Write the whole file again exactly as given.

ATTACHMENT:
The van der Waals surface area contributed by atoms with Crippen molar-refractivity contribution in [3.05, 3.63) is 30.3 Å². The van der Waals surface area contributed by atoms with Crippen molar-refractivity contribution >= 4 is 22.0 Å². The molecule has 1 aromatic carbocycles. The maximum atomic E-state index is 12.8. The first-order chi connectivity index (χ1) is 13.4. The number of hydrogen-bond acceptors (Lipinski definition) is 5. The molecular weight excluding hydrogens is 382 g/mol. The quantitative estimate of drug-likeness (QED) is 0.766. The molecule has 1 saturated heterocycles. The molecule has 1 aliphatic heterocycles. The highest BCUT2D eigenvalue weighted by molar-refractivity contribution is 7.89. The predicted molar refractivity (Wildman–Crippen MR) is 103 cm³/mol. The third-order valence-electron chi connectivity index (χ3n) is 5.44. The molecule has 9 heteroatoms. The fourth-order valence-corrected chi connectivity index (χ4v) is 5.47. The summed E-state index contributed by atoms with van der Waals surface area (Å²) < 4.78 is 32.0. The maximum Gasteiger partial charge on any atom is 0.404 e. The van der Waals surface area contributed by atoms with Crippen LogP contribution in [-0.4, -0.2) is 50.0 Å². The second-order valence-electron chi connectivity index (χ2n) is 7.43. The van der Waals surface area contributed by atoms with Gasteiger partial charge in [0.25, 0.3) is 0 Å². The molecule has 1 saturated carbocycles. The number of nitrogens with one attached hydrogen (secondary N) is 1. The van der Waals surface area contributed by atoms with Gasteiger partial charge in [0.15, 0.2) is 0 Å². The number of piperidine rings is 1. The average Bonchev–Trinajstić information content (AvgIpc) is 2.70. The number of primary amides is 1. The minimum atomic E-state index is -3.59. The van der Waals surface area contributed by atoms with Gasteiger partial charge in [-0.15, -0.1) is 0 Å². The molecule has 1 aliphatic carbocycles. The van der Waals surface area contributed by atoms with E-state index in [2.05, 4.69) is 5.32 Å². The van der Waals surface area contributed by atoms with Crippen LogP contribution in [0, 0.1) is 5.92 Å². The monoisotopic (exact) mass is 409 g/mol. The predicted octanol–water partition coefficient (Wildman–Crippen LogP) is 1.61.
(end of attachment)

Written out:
The van der Waals surface area contributed by atoms with Crippen molar-refractivity contribution in [3.05, 3.63) is 30.3 Å². The van der Waals surface area contributed by atoms with Crippen molar-refractivity contribution >= 4 is 22.0 Å². The molecule has 1 aromatic carbocycles. The maximum atomic E-state index is 12.8. The first-order chi connectivity index (χ1) is 13.4. The number of hydrogen-bond acceptors (Lipinski definition) is 5. The molecular weight excluding hydrogens is 382 g/mol. The quantitative estimate of drug-likeness (QED) is 0.766. The molecule has 1 saturated heterocycles. The molecule has 1 aliphatic heterocycles. The highest BCUT2D eigenvalue weighted by molar-refractivity contribution is 7.89. The predicted molar refractivity (Wildman–Crippen MR) is 103 cm³/mol. The third-order valence-electron chi connectivity index (χ3n) is 5.44. The molecule has 9 heteroatoms. The fourth-order valence-corrected chi connectivity index (χ4v) is 5.47. The summed E-state index contributed by atoms with van der Waals surface area (Å²) < 4.78 is 32.0. The maximum Gasteiger partial charge on any atom is 0.404 e. The van der Waals surface area contributed by atoms with Crippen LogP contribution in [-0.4, -0.2) is 50.0 Å². The second-order valence-electron chi connectivity index (χ2n) is 7.43. The van der Waals surface area contributed by atoms with Gasteiger partial charge in [0.25, 0.3) is 0 Å². The molecule has 1 saturated carbocycles. The number of nitrogens with one attached hydrogen (secondary N) is 1. The van der Waals surface area contributed by atoms with Gasteiger partial charge in [0.15, 0.2) is 0 Å². The number of piperidine rings is 1. The average Bonchev–Trinajstić information content (AvgIpc) is 2.70. The number of primary amides is 1. The minimum atomic E-state index is -3.59. The van der Waals surface area contributed by atoms with Gasteiger partial charge in [-0.15, -0.1) is 0 Å². The molecule has 1 aliphatic carbocycles. The van der Waals surface area contributed by atoms with E-state index in [2.05, 4.69) is 5.32 Å². The van der Waals surface area contributed by atoms with Crippen LogP contribution in [0, 0.1) is 5.92 Å². The monoisotopic (exact) mass is 409 g/mol. The predicted octanol–water partition coefficient (Wildman–Crippen LogP) is 1.61.